Call of the Heart

Morals and values are a part of the behavioral aspect of a person. Both are correlated to each other. Moral is a system of beliefs that is taught for deciding good or bad whereas values are personal beliefs or something that comes from within. These are emotionally related for deciding right or wrong. Moral is a motivation or a key for leading a “good” life in the “right” direction whereas value is absorbed within a person. It can be good or bad depending on the person’s choice. I refer to it as “a call of the heart.”

It was 1998 and I was driving my daughter and son to school. As always, we talked of current events and at the time every newsfeed was covering the Bill Clinton and Monica Lewinsky scandal. I was as clear in my thoughts then as I am now. Clinton was President, and the specifics of his behavior went against my anticipated and expected behavior of a president. I argued against the European claim and those of others that infidelity and such behavior were common practice and why was America making such a fuss over what most men do?  Well, we were making such a fuss, at least I was, because this was not the example of acceptable behavior I wanted to set for my children. Absolutely not! What would I be teaching my son and daughter about values and ethics of responsibility if I were to accept or excuse such behavior? As a woman, as a mother, as an Armenian, as an American, I wanted to stand tall in my principles, and instill in my children the deep seated moral driven value of understanding the consequences of decisions and actions and answers to their behavior. An act repeated more than once is neither accident nor mistake but a purposeful intent–“a call of the heart.”

It is 2016 and news of Trump and his bigotry, his denigrating remarks and salacious opinion of women has taken over the country’s newsfeeds. I am aghast, not so much that one man claiming to be a world entrepreneur now running for the office of the president can be so debauched, but more aghast at how far backward the United States has fallen with its lack of respect and dignity toward women and girls. And now, misogynists have the gall to suggest repealing the 19th Amendment! Where are the brave men and women of this nation? It took 150 years after signing of our Declaration of Independence for women to win the right to vote. It took 72 years of organized struggle on the part of many courageous women and men to be treated with some element of respect and dignity. Tragically, any man or woman who accepts such lewd acts and words of impropriety as “it’s what boys do,” is spitting in the face of grandmothers and mothers on whose shoulders they were raised; women who fought tirelessly for an ounce of dignity owed them over the years.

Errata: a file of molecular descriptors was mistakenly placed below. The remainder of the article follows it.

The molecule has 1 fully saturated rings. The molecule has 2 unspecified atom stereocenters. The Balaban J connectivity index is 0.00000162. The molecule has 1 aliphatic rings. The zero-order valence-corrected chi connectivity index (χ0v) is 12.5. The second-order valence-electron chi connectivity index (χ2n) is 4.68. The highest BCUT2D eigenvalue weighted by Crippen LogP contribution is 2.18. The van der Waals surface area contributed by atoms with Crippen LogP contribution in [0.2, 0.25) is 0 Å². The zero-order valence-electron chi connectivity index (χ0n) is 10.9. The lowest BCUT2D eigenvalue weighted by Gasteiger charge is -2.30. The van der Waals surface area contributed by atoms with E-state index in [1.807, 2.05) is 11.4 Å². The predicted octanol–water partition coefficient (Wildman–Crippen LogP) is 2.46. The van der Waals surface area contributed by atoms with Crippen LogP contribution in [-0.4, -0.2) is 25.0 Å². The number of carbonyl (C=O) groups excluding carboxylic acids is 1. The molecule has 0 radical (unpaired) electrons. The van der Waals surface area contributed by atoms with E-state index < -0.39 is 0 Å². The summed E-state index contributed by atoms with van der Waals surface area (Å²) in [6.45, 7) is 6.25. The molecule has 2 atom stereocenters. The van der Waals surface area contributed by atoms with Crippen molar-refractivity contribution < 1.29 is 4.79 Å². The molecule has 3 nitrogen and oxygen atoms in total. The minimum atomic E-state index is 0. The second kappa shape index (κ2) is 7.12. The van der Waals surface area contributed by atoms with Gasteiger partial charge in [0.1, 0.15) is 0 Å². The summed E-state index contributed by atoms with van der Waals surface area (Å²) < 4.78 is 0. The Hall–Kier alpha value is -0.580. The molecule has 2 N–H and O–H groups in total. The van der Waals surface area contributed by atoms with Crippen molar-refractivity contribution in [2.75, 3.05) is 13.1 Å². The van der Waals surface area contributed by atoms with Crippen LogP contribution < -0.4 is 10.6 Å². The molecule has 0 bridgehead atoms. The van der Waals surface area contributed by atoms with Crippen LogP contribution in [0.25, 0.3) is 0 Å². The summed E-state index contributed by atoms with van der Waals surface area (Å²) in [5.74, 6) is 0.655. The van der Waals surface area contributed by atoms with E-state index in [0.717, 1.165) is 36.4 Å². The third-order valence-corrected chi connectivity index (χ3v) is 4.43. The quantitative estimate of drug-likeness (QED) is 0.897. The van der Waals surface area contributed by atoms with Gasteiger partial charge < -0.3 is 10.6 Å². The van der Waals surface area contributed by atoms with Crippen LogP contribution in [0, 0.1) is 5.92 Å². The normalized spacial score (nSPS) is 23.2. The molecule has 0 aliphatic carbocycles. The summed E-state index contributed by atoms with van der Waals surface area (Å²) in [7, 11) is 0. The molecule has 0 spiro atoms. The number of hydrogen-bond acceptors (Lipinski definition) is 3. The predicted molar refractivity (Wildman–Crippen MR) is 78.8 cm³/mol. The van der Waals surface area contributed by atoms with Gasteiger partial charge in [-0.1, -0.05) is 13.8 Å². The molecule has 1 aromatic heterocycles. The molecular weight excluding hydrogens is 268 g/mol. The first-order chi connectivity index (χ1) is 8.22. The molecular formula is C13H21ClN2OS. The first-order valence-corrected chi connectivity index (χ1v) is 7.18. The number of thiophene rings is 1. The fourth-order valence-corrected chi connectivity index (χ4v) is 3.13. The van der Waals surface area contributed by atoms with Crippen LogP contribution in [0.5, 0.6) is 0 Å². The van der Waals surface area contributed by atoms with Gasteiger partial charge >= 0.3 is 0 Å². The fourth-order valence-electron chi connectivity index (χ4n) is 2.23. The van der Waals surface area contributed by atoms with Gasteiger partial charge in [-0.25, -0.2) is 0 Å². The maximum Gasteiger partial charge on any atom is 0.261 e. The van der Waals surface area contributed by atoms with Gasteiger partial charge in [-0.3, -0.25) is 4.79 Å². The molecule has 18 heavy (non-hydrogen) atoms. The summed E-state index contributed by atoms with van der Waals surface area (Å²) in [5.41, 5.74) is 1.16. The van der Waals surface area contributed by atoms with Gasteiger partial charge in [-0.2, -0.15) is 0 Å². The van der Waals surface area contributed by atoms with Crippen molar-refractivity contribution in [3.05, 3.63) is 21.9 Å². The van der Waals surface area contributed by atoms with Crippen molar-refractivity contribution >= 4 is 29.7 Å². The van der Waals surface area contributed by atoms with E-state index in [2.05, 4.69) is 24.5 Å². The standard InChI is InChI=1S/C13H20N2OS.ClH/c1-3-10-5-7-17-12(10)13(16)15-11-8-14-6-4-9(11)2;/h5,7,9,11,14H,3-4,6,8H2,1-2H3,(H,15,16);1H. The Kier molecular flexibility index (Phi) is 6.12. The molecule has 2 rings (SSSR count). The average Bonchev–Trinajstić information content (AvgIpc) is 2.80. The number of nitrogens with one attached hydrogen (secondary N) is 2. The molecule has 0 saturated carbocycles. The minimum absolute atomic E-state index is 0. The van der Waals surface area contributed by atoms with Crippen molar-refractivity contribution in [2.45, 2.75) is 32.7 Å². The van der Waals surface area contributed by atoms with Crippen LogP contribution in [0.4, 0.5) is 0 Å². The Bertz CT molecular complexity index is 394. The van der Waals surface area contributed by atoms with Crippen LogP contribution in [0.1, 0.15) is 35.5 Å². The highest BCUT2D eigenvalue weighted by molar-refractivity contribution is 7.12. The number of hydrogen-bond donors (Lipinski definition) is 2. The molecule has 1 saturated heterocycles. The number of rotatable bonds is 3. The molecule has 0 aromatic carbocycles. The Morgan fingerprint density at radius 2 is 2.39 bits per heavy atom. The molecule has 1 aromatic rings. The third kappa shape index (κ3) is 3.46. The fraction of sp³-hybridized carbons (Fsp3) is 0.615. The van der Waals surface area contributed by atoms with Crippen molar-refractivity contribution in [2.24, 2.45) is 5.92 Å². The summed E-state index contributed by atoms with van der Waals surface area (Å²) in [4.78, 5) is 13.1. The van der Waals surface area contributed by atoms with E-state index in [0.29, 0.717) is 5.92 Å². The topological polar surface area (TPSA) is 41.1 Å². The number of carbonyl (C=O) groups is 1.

In order to move forward, we have to recognize and give credit to those women on whose shoulders we stand. We must recognize mothers and women who have educated their children; recognize those who have cared for the sick; women who have tilled the soil and brought food to the markets and our tables; acknowledge and recognize the women who fought for independence and stood up for justice, equality and peace.

As a woman, as a mother, as an Armenian, as President of the Armenian International Women’s Association-LA (AIWA-LA) and as an American, I want to speak up for women in this country — women who are raising children on minimum wage, women who can’t afford child care, women whose lives are threatened by violence, women with absentee husbands, women who are subjected to sexual harassment by predators running for the office of the President. What low behavioral responsibilities are we setting for our sons and daughters? I work tirelessly with AIWA to teach young girls that a woman owns her self-worth by advocating for gender equality and demanding her rights to basic human decency and respect. How can I, or any other, accept such indecent behavior as that portrayed by a presidential candidate? Those of us who have the privilege to be here, to have attained a small portion of our rights as equal citizens of the world must not forget the struggles of the brave women before us. If we fail to respect women who comprise more than half the world’s population, then we are seriously discriminating against our selves. And if we stand silent when our fathers, husbands and sons speak to our mothers, sisters and daughters with such decadence and degeneracy, we are just as responsible for accepting the consequences of crudity as “locker room–it’s what boys do” talk. Men and women, let me remind you: Gender-based harassment, both sexual and not, is against the law in the U.S.

An act repeated more than once is neither accident nor mistake but a purposeful intent—“a call of the heart.”

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8 Responses to Call of the Heart

  1. Colette says:

    Very well said Silva, great piece. The best medium to fight this kind of low life provocations/prejudices/“a call of the heart” (as you put it), is to use our voting power. To Honor the memories of all the courageous women that stood up and fought for our rights before us, my weapon of choice to make a statement will be my vote.


  2. Sarkis Katchiguian says:

    I had to read it twice. BRAVO. You’re speaking not only for women but also for a lot of men, I can tell you that.


  3. yeran says:

    Powerful! Krichet talar.


  4. Love the strong words, which are needed in today’s society. Loved every word!


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